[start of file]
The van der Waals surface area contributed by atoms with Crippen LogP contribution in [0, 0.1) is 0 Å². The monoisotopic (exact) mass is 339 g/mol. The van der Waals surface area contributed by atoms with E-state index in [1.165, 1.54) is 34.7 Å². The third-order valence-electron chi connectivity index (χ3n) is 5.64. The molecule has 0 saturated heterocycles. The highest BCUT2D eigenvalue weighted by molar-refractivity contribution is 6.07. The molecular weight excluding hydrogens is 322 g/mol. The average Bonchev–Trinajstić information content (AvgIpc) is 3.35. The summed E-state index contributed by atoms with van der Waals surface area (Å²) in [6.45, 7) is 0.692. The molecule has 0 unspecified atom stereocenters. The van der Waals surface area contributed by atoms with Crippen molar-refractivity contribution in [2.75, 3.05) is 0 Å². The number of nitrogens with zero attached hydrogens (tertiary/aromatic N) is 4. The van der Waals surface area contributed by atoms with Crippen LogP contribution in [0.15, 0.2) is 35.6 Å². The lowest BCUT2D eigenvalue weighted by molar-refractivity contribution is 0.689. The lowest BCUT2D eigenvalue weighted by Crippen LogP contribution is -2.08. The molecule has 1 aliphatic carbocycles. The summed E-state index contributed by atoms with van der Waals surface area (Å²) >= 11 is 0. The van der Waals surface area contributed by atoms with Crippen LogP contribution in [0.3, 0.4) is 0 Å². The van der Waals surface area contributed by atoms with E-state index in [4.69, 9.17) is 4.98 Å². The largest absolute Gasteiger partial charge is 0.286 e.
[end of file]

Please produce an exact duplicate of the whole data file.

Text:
The van der Waals surface area contributed by atoms with Crippen LogP contribution in [0, 0.1) is 0 Å². The monoisotopic (exact) mass is 339 g/mol. The van der Waals surface area contributed by atoms with E-state index in [1.165, 1.54) is 34.7 Å². The third-order valence-electron chi connectivity index (χ3n) is 5.64. The molecule has 0 saturated heterocycles. The highest BCUT2D eigenvalue weighted by molar-refractivity contribution is 6.07. The molecular weight excluding hydrogens is 322 g/mol. The average Bonchev–Trinajstić information content (AvgIpc) is 3.35. The summed E-state index contributed by atoms with van der Waals surface area (Å²) in [6.45, 7) is 0.692. The molecule has 0 unspecified atom stereocenters. The van der Waals surface area contributed by atoms with Crippen molar-refractivity contribution in [2.75, 3.05) is 0 Å². The number of nitrogens with zero attached hydrogens (tertiary/aromatic N) is 4. The van der Waals surface area contributed by atoms with Crippen LogP contribution in [0.15, 0.2) is 35.6 Å². The lowest BCUT2D eigenvalue weighted by molar-refractivity contribution is 0.689. The lowest BCUT2D eigenvalue weighted by Crippen LogP contribution is -2.08. The molecule has 1 aliphatic carbocycles. The summed E-state index contributed by atoms with van der Waals surface area (Å²) >= 11 is 0. The van der Waals surface area contributed by atoms with Crippen LogP contribution in [0.3, 0.4) is 0 Å². The van der Waals surface area contributed by atoms with E-state index in [4.69, 9.17) is 4.98 Å². The largest absolute Gasteiger partial charge is 0.286 e.